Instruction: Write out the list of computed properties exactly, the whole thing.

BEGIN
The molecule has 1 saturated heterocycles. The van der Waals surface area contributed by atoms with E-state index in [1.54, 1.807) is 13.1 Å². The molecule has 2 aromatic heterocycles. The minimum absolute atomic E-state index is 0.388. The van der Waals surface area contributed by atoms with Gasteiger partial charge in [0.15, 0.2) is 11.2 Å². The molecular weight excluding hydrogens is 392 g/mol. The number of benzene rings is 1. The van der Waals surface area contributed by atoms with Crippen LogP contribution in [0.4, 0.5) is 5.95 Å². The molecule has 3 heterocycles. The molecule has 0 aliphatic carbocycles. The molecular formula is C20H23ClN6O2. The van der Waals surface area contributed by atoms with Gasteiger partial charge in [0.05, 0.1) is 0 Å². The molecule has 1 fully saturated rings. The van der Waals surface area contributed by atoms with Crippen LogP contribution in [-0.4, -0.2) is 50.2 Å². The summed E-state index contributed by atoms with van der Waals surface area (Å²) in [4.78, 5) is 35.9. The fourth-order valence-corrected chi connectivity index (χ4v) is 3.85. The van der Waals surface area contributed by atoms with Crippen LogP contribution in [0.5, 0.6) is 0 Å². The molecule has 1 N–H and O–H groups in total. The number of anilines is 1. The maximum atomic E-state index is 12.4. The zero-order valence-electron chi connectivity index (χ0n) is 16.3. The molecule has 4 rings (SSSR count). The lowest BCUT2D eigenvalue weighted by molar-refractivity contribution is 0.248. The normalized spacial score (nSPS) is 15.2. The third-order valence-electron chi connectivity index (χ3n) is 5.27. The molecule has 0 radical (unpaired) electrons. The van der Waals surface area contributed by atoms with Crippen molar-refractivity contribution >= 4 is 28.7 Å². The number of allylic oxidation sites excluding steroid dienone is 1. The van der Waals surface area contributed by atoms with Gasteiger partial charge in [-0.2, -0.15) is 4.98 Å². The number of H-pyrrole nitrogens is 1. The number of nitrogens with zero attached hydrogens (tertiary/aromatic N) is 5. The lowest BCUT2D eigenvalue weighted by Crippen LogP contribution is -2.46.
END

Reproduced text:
The molecule has 1 saturated heterocycles. The van der Waals surface area contributed by atoms with E-state index in [1.54, 1.807) is 13.1 Å². The molecule has 2 aromatic heterocycles. The minimum absolute atomic E-state index is 0.388. The van der Waals surface area contributed by atoms with Gasteiger partial charge in [0.15, 0.2) is 11.2 Å². The molecular weight excluding hydrogens is 392 g/mol. The number of benzene rings is 1. The van der Waals surface area contributed by atoms with Crippen LogP contribution in [0.4, 0.5) is 5.95 Å². The molecule has 3 heterocycles. The molecule has 0 aliphatic carbocycles. The molecular formula is C20H23ClN6O2. The van der Waals surface area contributed by atoms with Gasteiger partial charge in [0.05, 0.1) is 0 Å². The molecule has 1 fully saturated rings. The van der Waals surface area contributed by atoms with Crippen LogP contribution in [-0.4, -0.2) is 50.2 Å². The summed E-state index contributed by atoms with van der Waals surface area (Å²) in [4.78, 5) is 35.9. The fourth-order valence-corrected chi connectivity index (χ4v) is 3.85. The van der Waals surface area contributed by atoms with Crippen LogP contribution in [0.5, 0.6) is 0 Å². The molecule has 1 N–H and O–H groups in total. The number of anilines is 1. The maximum atomic E-state index is 12.4. The zero-order valence-electron chi connectivity index (χ0n) is 16.3. The molecule has 4 rings (SSSR count). The lowest BCUT2D eigenvalue weighted by molar-refractivity contribution is 0.248. The normalized spacial score (nSPS) is 15.2. The third-order valence-electron chi connectivity index (χ3n) is 5.27. The molecule has 0 radical (unpaired) electrons. The van der Waals surface area contributed by atoms with Crippen molar-refractivity contribution >= 4 is 28.7 Å². The number of allylic oxidation sites excluding steroid dienone is 1. The van der Waals surface area contributed by atoms with Gasteiger partial charge in [-0.2, -0.15) is 4.98 Å². The number of H-pyrrole nitrogens is 1. The number of nitrogens with zero attached hydrogens (tertiary/aromatic N) is 5. The lowest BCUT2D eigenvalue weighted by Crippen LogP contribution is -2.46.